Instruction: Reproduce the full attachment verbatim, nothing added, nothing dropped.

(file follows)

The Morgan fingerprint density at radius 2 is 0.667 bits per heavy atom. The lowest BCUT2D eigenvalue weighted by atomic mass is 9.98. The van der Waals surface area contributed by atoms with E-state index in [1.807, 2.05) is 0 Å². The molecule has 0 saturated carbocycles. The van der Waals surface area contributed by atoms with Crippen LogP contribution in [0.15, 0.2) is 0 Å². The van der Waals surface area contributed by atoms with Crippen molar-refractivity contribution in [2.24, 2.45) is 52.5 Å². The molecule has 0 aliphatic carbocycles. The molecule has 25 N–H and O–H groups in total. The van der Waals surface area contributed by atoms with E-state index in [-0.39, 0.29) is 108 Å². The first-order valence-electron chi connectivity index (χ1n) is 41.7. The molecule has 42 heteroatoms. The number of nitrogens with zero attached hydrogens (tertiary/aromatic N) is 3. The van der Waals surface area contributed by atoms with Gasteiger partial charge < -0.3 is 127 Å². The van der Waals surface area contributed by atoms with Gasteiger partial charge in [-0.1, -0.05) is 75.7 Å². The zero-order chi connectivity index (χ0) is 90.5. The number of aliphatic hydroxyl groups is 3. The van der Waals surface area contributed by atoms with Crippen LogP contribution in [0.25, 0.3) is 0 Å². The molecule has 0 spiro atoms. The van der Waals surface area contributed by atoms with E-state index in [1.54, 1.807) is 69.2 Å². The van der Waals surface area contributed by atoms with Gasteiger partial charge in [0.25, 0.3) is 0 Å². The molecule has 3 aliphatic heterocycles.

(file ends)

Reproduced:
The Morgan fingerprint density at radius 2 is 0.667 bits per heavy atom. The lowest BCUT2D eigenvalue weighted by atomic mass is 9.98. The van der Waals surface area contributed by atoms with E-state index in [1.807, 2.05) is 0 Å². The molecule has 0 saturated carbocycles. The van der Waals surface area contributed by atoms with Crippen LogP contribution in [0.15, 0.2) is 0 Å². The van der Waals surface area contributed by atoms with Crippen molar-refractivity contribution in [2.24, 2.45) is 52.5 Å². The molecule has 0 aliphatic carbocycles. The molecule has 25 N–H and O–H groups in total. The van der Waals surface area contributed by atoms with E-state index in [-0.39, 0.29) is 108 Å². The first-order valence-electron chi connectivity index (χ1n) is 41.7. The molecule has 42 heteroatoms. The number of nitrogens with zero attached hydrogens (tertiary/aromatic N) is 3. The van der Waals surface area contributed by atoms with Gasteiger partial charge < -0.3 is 127 Å². The van der Waals surface area contributed by atoms with Gasteiger partial charge in [-0.1, -0.05) is 75.7 Å². The zero-order chi connectivity index (χ0) is 90.5. The number of aliphatic hydroxyl groups is 3. The van der Waals surface area contributed by atoms with Crippen LogP contribution in [0.25, 0.3) is 0 Å². The molecule has 0 spiro atoms. The van der Waals surface area contributed by atoms with E-state index in [1.54, 1.807) is 69.2 Å². The van der Waals surface area contributed by atoms with Gasteiger partial charge in [0.25, 0.3) is 0 Å². The molecule has 3 aliphatic heterocycles.